We are the world

I looked into the eyes of the adolescent boy who had very smugly said, “Your hair and eyes are nice.” Just a few moments before, he had said something mean to the boy next to him. I had given him the choice of saying two nice things or receiving discipline. I smiled and clarified my request. I said, “You must say two nice things about your neighbor.” He turned to his friend. He was apparently totally at a loss what to do next. Before he could dig a deeper hole for himself, I whispered to him that this one time I would give him one thing to say, but he had to supply the other. Thankfully he carried off his end of it. For an educator, exchanges like this are common at the start of the year. 

Children have always tested boundaries with adults guiding them back to where they need to be. Can you imagine each disciple’s wonder as he watched Jesus place His arms around that child? Jesus said, “Whoever receives one child such as this in My name, receives Me; and whoever receives Me, receives not Me but the One Who sent Me” (Mk 9:37). At least one disciple had to be thinking Lord did you see that kid two minutes ago behaving in an atrocious manner?

Jesus responds to their unvoiced question by asking the disciples what they were doing prior to their stop in Capernaum. On the journey, instead of listening to Jesus’ Words about His ministry, the disciples had chosen to debate which of them was the greatest! Do you see in their actions an adult tantrum?

Jesus’ answer revealed how, with patience and love, He looked past human limitations. More than that though, with His words and action, Jesus issued a call for each of us to try to do the same in our lives. Jesus provided a striking visual (hugging the child) that called to each human heart present that day. Instantly, the human title of greatest fell to dust beside the opportunity to be with and to rest in the Savior’s arms. As we read that Gospel today that same call resonates within the heart of each of us. Wherever we are in our Spiritual lives, we too wish to be that child in Jesus’ arms.

What does Jesus see in the child? If we truly wish to be the child in Jesus’ arms we must give this question serious reflection. A good starting point for meditation is the idea of childlike as opposed to childish (immature and irresponsible). Positive attributes of childlike include: innocence, trust, and spontaneity. These characteristics are important because they allow one to be open to the promptings of the Holy Spirit. 

Children must grow to adulthood. In doing so, each has his or her own special and individual journey with Christ. As Spanish poet Antonio Machado says, “Walker, there is no path, you make the path as you walk.” That path for each of us includes finding a way to love our neighbor even as we discover the unique and special person God made us to be. Jesus said, “If anyone wishes to be first, he shall be the last of all and the servant of all” (Mk 9:35). For a child, a prayerful heart open to the Spirit and honorable adults as guides start him or her on the path leading towards everlasting life.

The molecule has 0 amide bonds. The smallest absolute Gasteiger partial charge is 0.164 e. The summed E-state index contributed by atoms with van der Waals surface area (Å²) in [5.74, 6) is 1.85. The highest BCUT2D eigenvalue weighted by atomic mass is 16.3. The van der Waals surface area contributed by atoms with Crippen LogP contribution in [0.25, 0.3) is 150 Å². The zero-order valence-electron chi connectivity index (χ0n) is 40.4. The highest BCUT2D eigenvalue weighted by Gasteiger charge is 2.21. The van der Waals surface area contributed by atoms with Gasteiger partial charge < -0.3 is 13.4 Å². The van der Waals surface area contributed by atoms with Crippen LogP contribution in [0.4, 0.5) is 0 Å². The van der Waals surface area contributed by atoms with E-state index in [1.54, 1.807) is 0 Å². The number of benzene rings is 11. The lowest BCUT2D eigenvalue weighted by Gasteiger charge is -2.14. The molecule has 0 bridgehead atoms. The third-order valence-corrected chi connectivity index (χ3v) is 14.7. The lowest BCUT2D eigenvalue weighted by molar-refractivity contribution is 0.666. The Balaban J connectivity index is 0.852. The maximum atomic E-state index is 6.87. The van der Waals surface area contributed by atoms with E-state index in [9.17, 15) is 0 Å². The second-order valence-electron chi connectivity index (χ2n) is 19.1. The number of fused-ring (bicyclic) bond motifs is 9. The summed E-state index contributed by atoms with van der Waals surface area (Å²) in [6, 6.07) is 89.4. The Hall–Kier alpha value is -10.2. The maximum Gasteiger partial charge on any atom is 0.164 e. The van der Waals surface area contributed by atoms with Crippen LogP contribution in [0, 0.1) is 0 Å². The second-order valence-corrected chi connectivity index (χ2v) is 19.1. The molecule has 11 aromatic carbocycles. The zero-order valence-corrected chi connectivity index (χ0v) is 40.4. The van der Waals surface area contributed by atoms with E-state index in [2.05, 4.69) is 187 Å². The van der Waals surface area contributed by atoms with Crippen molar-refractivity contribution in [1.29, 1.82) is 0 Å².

With adulthood, the responsibility for choosing the correct path rests squarely upon the shoulders of the individual. Even with the best of intentions, each of us will make mistakes that hurt others. There may even be a pain or injustice that we precipitated which we cannot even attempt to rectify. Sometimes, we can be prideful or defensive about this. We can honestly know that we were wrong a very long time before we choose to admit it. In our own pain, we may briefly enjoy pointing a finger at the disciples as we imagine, what were you fellas thinking? However, long after that phase passes, Jesus’ image of His unshakable love for the child wrapped in His arms remains with us. It serves to guide us to ask for, then accept Jesus’ Spiritual healing. In addition, as we continue forward in finding our path, this image will always reassure us of His infinite love and mercy.

The secret to understanding this week’s Gospel in our life today is the realization that whatever age we are, we are always the adult and the child in this story. We are always wrapped in God’s love and asked to share that love with the world. Do you remember the song called, “We Are The World”? The line: “We are the world, we are the children / We are the ones who make a brighter day / So let’s start giving,” reminds us of our place and mission in God’s plan.

Anchor columnist Helen Flavin is a Catholic scientist, educator and writer and a member of St. Bernadette’s Parish in Fall River. biochemwz@hotmail.com.

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